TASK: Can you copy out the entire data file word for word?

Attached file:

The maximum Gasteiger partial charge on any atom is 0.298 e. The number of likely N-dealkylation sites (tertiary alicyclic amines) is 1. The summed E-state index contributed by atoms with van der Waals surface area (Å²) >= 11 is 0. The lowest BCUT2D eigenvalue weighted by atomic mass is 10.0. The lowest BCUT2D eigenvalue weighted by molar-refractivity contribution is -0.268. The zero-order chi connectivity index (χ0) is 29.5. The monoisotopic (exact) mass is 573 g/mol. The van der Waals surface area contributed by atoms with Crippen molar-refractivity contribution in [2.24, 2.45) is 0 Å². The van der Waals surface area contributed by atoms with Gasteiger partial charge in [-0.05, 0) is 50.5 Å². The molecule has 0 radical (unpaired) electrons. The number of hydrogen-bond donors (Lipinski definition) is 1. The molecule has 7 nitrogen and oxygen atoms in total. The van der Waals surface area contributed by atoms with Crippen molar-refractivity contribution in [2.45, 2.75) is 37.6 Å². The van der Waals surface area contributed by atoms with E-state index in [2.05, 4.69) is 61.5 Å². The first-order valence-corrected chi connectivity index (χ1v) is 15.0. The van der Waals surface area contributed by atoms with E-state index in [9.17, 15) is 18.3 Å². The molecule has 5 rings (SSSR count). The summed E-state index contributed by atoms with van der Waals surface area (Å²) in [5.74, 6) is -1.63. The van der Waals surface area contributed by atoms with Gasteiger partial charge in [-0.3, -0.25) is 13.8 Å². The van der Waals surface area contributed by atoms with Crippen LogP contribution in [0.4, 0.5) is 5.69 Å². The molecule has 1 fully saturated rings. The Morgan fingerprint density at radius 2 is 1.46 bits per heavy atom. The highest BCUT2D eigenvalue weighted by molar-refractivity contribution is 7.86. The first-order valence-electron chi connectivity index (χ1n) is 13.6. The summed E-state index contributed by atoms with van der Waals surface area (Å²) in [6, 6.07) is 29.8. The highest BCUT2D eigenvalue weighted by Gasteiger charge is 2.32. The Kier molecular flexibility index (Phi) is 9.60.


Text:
The maximum Gasteiger partial charge on any atom is 0.298 e. The number of likely N-dealkylation sites (tertiary alicyclic amines) is 1. The summed E-state index contributed by atoms with van der Waals surface area (Å²) >= 11 is 0. The lowest BCUT2D eigenvalue weighted by atomic mass is 10.0. The lowest BCUT2D eigenvalue weighted by molar-refractivity contribution is -0.268. The zero-order chi connectivity index (χ0) is 29.5. The monoisotopic (exact) mass is 573 g/mol. The van der Waals surface area contributed by atoms with Crippen molar-refractivity contribution in [2.24, 2.45) is 0 Å². The van der Waals surface area contributed by atoms with Gasteiger partial charge in [-0.05, 0) is 50.5 Å². The molecule has 0 radical (unpaired) electrons. The number of hydrogen-bond donors (Lipinski definition) is 1. The molecule has 7 nitrogen and oxygen atoms in total. The van der Waals surface area contributed by atoms with Crippen molar-refractivity contribution in [2.45, 2.75) is 37.6 Å². The van der Waals surface area contributed by atoms with E-state index in [2.05, 4.69) is 61.5 Å². The first-order valence-corrected chi connectivity index (χ1v) is 15.0. The van der Waals surface area contributed by atoms with E-state index in [9.17, 15) is 18.3 Å². The molecule has 5 rings (SSSR count). The summed E-state index contributed by atoms with van der Waals surface area (Å²) in [5.74, 6) is -1.63. The van der Waals surface area contributed by atoms with Gasteiger partial charge in [-0.3, -0.25) is 13.8 Å². The van der Waals surface area contributed by atoms with Crippen LogP contribution in [0.4, 0.5) is 5.69 Å². The molecule has 1 fully saturated rings. The Morgan fingerprint density at radius 2 is 1.46 bits per heavy atom. The highest BCUT2D eigenvalue weighted by molar-refractivity contribution is 7.86. The first-order valence-electron chi connectivity index (χ1n) is 13.6. The summed E-state index contributed by atoms with van der Waals surface area (Å²) in [6, 6.07) is 29.8. The highest BCUT2D eigenvalue weighted by Gasteiger charge is 2.32. The Kier molecular flexibility index (Phi) is 9.60.